Definition and operation of EGTS (exhaust gas temperature sensor)
The EGTS detects exhaust gas temperature, converts it into a voltage, and sends that voltage signal to the engine control unit (ECU) to monitor engine conditions and effectively reduce emissions.
In petrol engines, if the sensor detects excessive temperatures, the ECU will reduce the temperature by lowering the boost pressure. In diesel engines, the sensor is used to monitor the temperature of the diesel particulate fi lter (DPF) to determine the exact temperature for regeneration.
Where is the EGTS located inside the vehicle?
Exhaust gas temperature sensors can be found at multiple points in the vehicle’s exhaust system. As they’re used to monitor exhaust gas temperatures and protect critical systems from overheating or failure, these sensors are generally located near these critical system components. For example, one or more EGT sensors may be located near the EGR valve, turbocharger and diesel particulate filter to ensure proper system effi ciency.
A – Before and after the turbocharger (Turbo)
The EGT sensor fi tted around the turbocharger verifi es that the component temperature has dropped to around 150°C to 200°C for proper operation, while also monitoring the temperature of the component for overheating.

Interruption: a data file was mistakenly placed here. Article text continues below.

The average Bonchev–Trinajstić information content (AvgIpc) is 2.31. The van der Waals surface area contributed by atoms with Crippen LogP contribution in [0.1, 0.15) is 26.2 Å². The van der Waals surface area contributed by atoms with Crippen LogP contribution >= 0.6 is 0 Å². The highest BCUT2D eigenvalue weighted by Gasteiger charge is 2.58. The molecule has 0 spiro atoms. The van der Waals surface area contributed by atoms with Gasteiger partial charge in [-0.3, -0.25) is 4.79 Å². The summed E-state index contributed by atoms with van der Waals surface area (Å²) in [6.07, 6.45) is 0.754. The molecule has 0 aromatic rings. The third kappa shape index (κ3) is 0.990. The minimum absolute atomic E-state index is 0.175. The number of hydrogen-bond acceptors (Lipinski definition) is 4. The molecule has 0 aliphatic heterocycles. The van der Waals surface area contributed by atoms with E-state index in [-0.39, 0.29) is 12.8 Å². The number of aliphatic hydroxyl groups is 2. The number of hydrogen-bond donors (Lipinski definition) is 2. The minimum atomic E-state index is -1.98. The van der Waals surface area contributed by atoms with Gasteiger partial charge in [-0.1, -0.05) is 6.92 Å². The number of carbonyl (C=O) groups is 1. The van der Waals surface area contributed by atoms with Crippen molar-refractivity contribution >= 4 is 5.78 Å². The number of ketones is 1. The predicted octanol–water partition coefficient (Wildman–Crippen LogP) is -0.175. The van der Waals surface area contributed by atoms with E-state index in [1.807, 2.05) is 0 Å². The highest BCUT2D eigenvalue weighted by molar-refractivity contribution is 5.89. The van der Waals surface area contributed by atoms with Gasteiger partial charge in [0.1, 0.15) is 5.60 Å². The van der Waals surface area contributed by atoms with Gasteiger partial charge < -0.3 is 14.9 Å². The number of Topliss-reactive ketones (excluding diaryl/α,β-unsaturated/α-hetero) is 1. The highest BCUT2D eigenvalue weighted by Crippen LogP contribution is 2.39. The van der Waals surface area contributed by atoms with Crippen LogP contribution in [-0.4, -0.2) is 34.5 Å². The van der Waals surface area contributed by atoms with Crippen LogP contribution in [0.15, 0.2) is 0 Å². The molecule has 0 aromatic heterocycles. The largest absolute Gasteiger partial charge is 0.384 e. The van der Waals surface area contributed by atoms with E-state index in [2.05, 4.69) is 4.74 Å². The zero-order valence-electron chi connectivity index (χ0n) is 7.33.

B – Before and after the diesel oxidation catalyst (DOC)
The EGT sensor fi tted around the diesel oxidation catalyst (DOC) is to monitor the inlet exhaust temperature, with a minimum temperature of 200°C required for operation. It also monitors the health of the component, such as for DOC clogging or overheating.
C – Before and after the diesel particulate filter (DPF)
The EGT sensor fitted around the diesel particulate filter (DPF) verifies es the DPF regeneration process is complete and effective. It also monitors the health of the component, such as for DPF clogging or overheating.
D – Before and after selective catalytic reduction (SCR)
The EGT sensor fitted around the selective catalytic reduction (SCR) monitors the temperature of the inlet exhaust, which requires a temperature of around 200°C to 400°C to start working, and that the outlet exhaust has been properly treated.